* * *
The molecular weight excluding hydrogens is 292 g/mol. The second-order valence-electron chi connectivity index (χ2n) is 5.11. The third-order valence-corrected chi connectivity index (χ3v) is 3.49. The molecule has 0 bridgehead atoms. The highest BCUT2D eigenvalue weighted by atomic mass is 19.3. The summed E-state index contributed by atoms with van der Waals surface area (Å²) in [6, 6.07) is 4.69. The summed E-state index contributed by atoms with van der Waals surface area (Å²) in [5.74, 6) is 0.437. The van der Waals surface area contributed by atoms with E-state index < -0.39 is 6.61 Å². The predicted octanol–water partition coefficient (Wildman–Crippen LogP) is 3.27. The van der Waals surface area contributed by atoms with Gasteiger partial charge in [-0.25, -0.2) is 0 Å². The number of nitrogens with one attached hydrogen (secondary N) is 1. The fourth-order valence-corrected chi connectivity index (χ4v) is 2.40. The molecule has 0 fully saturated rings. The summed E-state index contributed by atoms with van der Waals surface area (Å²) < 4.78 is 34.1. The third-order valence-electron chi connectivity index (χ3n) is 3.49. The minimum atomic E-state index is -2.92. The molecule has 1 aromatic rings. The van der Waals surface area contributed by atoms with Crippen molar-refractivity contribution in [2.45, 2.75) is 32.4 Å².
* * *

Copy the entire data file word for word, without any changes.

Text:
The molecular weight excluding hydrogens is 292 g/mol. The second-order valence-electron chi connectivity index (χ2n) is 5.11. The third-order valence-corrected chi connectivity index (χ3v) is 3.49. The molecule has 0 bridgehead atoms. The highest BCUT2D eigenvalue weighted by atomic mass is 19.3. The summed E-state index contributed by atoms with van der Waals surface area (Å²) in [6, 6.07) is 4.69. The summed E-state index contributed by atoms with van der Waals surface area (Å²) in [5.74, 6) is 0.437. The van der Waals surface area contributed by atoms with E-state index < -0.39 is 6.61 Å². The predicted octanol–water partition coefficient (Wildman–Crippen LogP) is 3.27. The van der Waals surface area contributed by atoms with Gasteiger partial charge in [-0.25, -0.2) is 0 Å². The number of nitrogens with one attached hydrogen (secondary N) is 1. The fourth-order valence-corrected chi connectivity index (χ4v) is 2.40. The molecule has 0 fully saturated rings. The summed E-state index contributed by atoms with van der Waals surface area (Å²) < 4.78 is 34.1. The third-order valence-electron chi connectivity index (χ3n) is 3.49. The minimum atomic E-state index is -2.92. The molecule has 1 aromatic rings. The van der Waals surface area contributed by atoms with Crippen molar-refractivity contribution in [2.45, 2.75) is 32.4 Å².